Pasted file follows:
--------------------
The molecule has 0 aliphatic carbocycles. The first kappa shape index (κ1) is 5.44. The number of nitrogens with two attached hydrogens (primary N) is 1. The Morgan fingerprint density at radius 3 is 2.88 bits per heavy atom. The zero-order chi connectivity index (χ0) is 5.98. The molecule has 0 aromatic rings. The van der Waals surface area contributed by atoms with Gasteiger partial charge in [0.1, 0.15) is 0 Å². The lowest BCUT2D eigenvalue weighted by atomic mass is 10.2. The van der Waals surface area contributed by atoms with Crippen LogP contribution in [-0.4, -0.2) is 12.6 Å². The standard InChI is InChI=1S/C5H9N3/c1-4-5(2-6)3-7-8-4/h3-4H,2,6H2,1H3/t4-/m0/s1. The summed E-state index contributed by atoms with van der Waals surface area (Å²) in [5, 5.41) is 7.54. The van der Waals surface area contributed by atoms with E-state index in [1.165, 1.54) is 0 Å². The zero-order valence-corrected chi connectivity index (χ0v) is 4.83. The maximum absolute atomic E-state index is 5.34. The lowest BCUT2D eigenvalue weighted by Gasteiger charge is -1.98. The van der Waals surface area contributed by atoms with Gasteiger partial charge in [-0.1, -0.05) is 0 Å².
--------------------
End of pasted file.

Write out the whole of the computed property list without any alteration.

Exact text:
The molecule has 0 aliphatic carbocycles. The first kappa shape index (κ1) is 5.44. The number of nitrogens with two attached hydrogens (primary N) is 1. The Morgan fingerprint density at radius 3 is 2.88 bits per heavy atom. The zero-order chi connectivity index (χ0) is 5.98. The molecule has 0 aromatic rings. The van der Waals surface area contributed by atoms with Gasteiger partial charge in [0.1, 0.15) is 0 Å². The lowest BCUT2D eigenvalue weighted by atomic mass is 10.2. The van der Waals surface area contributed by atoms with Crippen LogP contribution in [-0.4, -0.2) is 12.6 Å². The standard InChI is InChI=1S/C5H9N3/c1-4-5(2-6)3-7-8-4/h3-4H,2,6H2,1H3/t4-/m0/s1. The summed E-state index contributed by atoms with van der Waals surface area (Å²) in [5, 5.41) is 7.54. The van der Waals surface area contributed by atoms with E-state index in [1.165, 1.54) is 0 Å². The zero-order valence-corrected chi connectivity index (χ0v) is 4.83. The maximum absolute atomic E-state index is 5.34. The lowest BCUT2D eigenvalue weighted by Gasteiger charge is -1.98. The van der Waals surface area contributed by atoms with Gasteiger partial charge in [-0.1, -0.05) is 0 Å².